It’s not known how many migrants from Uzbekistan currently work in Kyrgyzstan because most of them are hired informally by private employers to build or renovate houses, demolish old buildings, and do other manual jobs. Women are often hired for housework and both men and women work on farms.

The jobs are short-term, lasting from several hours, such as cutting down trees or spring cleaning, to a few weeks working in construction or agriculture.

The workers usually stay in accommodation provided by the employer. Those who come from the border villages return home in the evening.

The jobs are offered informally, with a verbal agreement between the worker and the employer. Salaries are only paid in cash.

Uzbeks looking for work gather daily at Kyrgyz border crossings.
Uzbeks looking for work gather daily at Kyrgyz border crossings.

It’s highly uncommon for either the worker or the employer to register with authorities and pay taxes.

There are calls among some Kyrgyz officials and others to regulate the illegal labor sector, introducing a mandatory work permit and income tax for migrant workers.

Migrants from Uzbekistan began coming to Kyrgyzstan -- on a smaller scale -- in September 2017, when the two countries reopened checkpoints and simplified border-crossing procedures.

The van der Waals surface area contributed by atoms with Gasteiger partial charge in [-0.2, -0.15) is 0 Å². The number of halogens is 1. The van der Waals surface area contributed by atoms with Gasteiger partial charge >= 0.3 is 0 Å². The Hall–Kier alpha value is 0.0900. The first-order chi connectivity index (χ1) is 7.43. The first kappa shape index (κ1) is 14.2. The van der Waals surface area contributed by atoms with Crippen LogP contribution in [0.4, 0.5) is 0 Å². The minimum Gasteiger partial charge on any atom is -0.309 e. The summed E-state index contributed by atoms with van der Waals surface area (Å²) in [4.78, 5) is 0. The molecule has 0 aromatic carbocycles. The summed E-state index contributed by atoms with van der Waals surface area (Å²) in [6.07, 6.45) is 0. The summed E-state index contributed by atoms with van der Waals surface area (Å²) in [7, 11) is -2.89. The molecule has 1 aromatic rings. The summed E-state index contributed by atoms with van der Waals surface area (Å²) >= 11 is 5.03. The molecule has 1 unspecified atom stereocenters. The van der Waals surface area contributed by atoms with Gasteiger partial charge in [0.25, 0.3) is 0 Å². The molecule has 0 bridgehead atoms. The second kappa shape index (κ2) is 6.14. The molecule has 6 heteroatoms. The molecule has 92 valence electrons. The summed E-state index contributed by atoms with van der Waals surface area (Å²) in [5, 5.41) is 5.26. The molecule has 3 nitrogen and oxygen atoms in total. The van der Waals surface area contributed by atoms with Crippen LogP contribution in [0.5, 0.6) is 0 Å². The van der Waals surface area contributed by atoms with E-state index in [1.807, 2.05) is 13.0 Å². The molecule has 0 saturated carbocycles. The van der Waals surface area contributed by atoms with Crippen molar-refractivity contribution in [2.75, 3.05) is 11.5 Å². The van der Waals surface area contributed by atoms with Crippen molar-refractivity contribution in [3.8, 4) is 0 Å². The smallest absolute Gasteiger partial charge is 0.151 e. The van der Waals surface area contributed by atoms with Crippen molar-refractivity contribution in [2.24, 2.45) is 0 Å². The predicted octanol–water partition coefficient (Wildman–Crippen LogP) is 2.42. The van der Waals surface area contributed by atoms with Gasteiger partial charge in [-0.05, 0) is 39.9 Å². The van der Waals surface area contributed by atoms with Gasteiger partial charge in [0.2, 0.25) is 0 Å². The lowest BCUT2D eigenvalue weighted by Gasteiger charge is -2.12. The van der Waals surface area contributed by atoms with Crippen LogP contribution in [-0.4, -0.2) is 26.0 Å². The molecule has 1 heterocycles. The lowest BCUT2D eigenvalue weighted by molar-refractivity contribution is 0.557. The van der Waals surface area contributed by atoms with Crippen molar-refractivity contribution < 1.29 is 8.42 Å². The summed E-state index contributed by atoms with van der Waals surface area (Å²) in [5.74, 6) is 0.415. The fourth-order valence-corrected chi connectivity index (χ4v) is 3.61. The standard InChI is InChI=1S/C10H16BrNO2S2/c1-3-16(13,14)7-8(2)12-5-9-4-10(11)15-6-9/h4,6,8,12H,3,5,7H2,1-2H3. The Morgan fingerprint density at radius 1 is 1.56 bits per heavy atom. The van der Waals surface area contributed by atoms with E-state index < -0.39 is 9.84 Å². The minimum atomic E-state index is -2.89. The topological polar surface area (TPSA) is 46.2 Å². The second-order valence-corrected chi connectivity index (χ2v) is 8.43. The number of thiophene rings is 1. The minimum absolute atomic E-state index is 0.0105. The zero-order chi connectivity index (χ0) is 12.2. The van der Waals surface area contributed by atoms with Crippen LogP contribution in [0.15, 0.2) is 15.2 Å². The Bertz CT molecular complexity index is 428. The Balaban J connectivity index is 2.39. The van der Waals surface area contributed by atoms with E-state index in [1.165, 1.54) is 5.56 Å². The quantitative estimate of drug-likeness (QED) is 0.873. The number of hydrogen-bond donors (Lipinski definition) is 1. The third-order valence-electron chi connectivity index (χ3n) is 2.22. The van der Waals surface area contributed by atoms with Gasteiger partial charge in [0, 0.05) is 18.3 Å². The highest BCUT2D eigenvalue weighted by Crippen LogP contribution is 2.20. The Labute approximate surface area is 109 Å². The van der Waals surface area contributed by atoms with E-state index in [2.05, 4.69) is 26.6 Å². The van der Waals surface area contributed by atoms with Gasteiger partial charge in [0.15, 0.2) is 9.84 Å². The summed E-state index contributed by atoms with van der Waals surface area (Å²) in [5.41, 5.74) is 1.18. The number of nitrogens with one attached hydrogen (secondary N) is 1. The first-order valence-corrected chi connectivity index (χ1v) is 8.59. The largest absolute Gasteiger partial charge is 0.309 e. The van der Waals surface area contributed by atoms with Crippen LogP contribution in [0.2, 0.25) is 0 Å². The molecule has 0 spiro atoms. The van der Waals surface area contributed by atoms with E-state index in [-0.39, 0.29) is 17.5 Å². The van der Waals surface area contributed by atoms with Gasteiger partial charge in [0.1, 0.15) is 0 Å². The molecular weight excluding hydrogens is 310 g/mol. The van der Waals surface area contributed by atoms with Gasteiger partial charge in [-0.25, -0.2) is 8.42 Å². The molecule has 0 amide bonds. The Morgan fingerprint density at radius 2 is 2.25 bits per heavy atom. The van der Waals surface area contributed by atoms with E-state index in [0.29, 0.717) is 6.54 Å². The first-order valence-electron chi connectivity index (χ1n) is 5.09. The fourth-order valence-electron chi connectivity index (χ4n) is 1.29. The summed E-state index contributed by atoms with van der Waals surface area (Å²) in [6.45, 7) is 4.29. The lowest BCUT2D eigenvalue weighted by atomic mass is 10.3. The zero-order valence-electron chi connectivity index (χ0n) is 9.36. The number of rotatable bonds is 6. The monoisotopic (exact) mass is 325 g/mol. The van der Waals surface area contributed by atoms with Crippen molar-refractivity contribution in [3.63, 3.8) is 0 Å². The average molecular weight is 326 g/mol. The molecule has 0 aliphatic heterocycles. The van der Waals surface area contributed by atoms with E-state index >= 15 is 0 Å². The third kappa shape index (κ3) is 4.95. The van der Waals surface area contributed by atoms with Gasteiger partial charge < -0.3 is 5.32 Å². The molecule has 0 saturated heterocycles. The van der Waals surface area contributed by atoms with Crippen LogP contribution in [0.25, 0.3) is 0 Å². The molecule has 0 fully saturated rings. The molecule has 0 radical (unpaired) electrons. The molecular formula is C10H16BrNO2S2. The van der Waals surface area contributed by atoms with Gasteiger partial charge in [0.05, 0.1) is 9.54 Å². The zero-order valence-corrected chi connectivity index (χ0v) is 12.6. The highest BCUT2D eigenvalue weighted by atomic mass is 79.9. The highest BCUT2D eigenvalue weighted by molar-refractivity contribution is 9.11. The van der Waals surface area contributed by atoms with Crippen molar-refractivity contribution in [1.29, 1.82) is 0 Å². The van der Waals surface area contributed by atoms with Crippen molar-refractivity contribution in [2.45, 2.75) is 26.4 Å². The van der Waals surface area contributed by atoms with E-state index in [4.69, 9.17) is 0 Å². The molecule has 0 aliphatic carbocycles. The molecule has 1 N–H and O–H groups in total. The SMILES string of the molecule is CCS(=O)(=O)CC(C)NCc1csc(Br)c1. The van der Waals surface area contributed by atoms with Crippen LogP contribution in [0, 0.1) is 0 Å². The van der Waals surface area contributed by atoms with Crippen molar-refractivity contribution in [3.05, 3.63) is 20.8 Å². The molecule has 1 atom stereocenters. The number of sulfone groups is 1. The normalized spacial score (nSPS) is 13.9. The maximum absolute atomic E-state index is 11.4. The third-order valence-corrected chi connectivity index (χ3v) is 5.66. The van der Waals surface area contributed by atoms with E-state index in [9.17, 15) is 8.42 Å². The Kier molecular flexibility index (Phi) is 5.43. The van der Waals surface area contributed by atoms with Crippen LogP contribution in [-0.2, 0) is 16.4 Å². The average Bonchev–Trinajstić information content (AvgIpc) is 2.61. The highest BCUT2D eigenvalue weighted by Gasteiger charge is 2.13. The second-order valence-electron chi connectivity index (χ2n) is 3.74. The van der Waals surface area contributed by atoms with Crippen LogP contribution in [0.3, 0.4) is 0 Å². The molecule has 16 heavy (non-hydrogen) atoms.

Just a year later, Kyrgyz lawmaker Kenjebek Bokoev said Uzbek migrants working informally bring no benefit to Kyrgyzstan.

Bokoev said the migrants, who force “thousands of Kyrgyz out of jobs,” must work legally and pay Kyrgyz taxes.

Until Russia Reopens

The number of Uzbek workers in Kyrgyzstan is not expected to drop until Russia removes pandemic-related travel restrictions.

Russia -- the top destination for Central Asian migrant workers -- reopened its doors to Uzbek citizens on April 1. But they’re only allowed to enter Russia by flying.

With just two flights a week scheduled for migrant workers, all of the plane tickets for the summer were quickly sold out.

Central Asia’s most-populous country, with some 35 million inhabitants, Uzbekistan depends heavily on remittances from migrant workers.

The official unemployment rate in 2020 was 13 percent. But even top government officials acknowledge that the jobless rate is actually much higher.

An estimated 6 million Uzbeks traveled abroad -- mostly to Russia -- for seasonal jobs every year before the COVID-19 pandemic struck early last year.

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According to the Transport Ministry, Uzbekistan Airways made 87 flights per week from Uzbekistan to Russia before the pandemic.

There were also 97 flights a week operated by various Russian airlines at the height of the migrant labor season.

The most popular and affordable option for migrant workers was to travel by land, with 12 buses and 13 trains a week connecting Tashkent and Andijon to various Russian cities.

Talks are reportedly under way to reopen the train service, which was suspended in March 2020. But no exact date for a resumption of service has been announced.